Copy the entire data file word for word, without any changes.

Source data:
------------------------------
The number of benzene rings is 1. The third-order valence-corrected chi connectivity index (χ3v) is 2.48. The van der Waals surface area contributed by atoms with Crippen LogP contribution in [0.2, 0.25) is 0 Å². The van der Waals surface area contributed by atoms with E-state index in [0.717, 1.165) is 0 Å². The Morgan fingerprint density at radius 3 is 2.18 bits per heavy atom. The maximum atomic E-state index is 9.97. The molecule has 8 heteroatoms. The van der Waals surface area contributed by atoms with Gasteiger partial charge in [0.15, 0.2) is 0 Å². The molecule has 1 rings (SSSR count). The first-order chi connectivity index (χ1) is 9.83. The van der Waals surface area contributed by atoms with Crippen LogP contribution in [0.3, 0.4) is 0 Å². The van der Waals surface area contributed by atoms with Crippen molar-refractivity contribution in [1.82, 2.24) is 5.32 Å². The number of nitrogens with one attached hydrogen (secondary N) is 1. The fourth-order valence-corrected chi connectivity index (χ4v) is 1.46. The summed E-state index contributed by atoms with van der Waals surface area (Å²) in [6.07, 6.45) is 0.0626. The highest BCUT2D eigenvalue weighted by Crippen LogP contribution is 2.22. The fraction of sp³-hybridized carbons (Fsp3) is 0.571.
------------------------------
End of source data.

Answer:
The number of benzene rings is 1. The third-order valence-corrected chi connectivity index (χ3v) is 2.48. The van der Waals surface area contributed by atoms with Crippen LogP contribution in [0.2, 0.25) is 0 Å². The van der Waals surface area contributed by atoms with E-state index in [0.717, 1.165) is 0 Å². The Morgan fingerprint density at radius 3 is 2.18 bits per heavy atom. The maximum atomic E-state index is 9.97. The molecule has 8 heteroatoms. The van der Waals surface area contributed by atoms with Gasteiger partial charge in [0.15, 0.2) is 0 Å². The molecule has 1 rings (SSSR count). The first-order chi connectivity index (χ1) is 9.83. The van der Waals surface area contributed by atoms with Crippen LogP contribution in [0.3, 0.4) is 0 Å². The van der Waals surface area contributed by atoms with Crippen molar-refractivity contribution in [1.82, 2.24) is 5.32 Å². The number of nitrogens with one attached hydrogen (secondary N) is 1. The fourth-order valence-corrected chi connectivity index (χ4v) is 1.46. The summed E-state index contributed by atoms with van der Waals surface area (Å²) in [6.07, 6.45) is 0.0626. The highest BCUT2D eigenvalue weighted by Crippen LogP contribution is 2.22. The fraction of sp³-hybridized carbons (Fsp3) is 0.571.